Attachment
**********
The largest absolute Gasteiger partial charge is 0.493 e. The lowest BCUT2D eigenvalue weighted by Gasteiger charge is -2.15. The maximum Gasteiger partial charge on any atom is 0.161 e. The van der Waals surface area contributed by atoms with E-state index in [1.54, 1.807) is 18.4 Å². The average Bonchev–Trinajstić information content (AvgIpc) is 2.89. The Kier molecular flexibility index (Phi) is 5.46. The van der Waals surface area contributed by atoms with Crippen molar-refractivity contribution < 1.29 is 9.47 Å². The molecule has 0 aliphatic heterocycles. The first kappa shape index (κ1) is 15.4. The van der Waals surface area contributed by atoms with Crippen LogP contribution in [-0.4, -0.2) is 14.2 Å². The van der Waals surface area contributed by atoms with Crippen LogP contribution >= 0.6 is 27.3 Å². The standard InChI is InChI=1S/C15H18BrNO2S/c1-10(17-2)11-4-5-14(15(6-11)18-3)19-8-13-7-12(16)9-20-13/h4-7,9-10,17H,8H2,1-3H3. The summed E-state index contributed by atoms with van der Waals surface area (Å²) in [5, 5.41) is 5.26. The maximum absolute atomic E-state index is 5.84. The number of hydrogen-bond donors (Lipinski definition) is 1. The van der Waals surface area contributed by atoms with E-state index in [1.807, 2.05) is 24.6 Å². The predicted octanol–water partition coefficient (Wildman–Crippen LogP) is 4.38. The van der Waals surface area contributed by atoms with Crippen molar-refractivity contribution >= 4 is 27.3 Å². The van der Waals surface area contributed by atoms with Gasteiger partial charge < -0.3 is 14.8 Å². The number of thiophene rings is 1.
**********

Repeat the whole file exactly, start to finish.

The largest absolute Gasteiger partial charge is 0.493 e. The lowest BCUT2D eigenvalue weighted by Gasteiger charge is -2.15. The maximum Gasteiger partial charge on any atom is 0.161 e. The van der Waals surface area contributed by atoms with E-state index in [1.54, 1.807) is 18.4 Å². The average Bonchev–Trinajstić information content (AvgIpc) is 2.89. The Kier molecular flexibility index (Phi) is 5.46. The van der Waals surface area contributed by atoms with Crippen molar-refractivity contribution < 1.29 is 9.47 Å². The molecule has 0 aliphatic heterocycles. The first kappa shape index (κ1) is 15.4. The van der Waals surface area contributed by atoms with Crippen LogP contribution in [-0.4, -0.2) is 14.2 Å². The van der Waals surface area contributed by atoms with Crippen LogP contribution >= 0.6 is 27.3 Å². The standard InChI is InChI=1S/C15H18BrNO2S/c1-10(17-2)11-4-5-14(15(6-11)18-3)19-8-13-7-12(16)9-20-13/h4-7,9-10,17H,8H2,1-3H3. The summed E-state index contributed by atoms with van der Waals surface area (Å²) in [5, 5.41) is 5.26. The maximum absolute atomic E-state index is 5.84. The number of hydrogen-bond donors (Lipinski definition) is 1. The van der Waals surface area contributed by atoms with E-state index in [1.807, 2.05) is 24.6 Å². The predicted octanol–water partition coefficient (Wildman–Crippen LogP) is 4.38. The van der Waals surface area contributed by atoms with Crippen molar-refractivity contribution >= 4 is 27.3 Å². The van der Waals surface area contributed by atoms with Gasteiger partial charge < -0.3 is 14.8 Å². The number of thiophene rings is 1.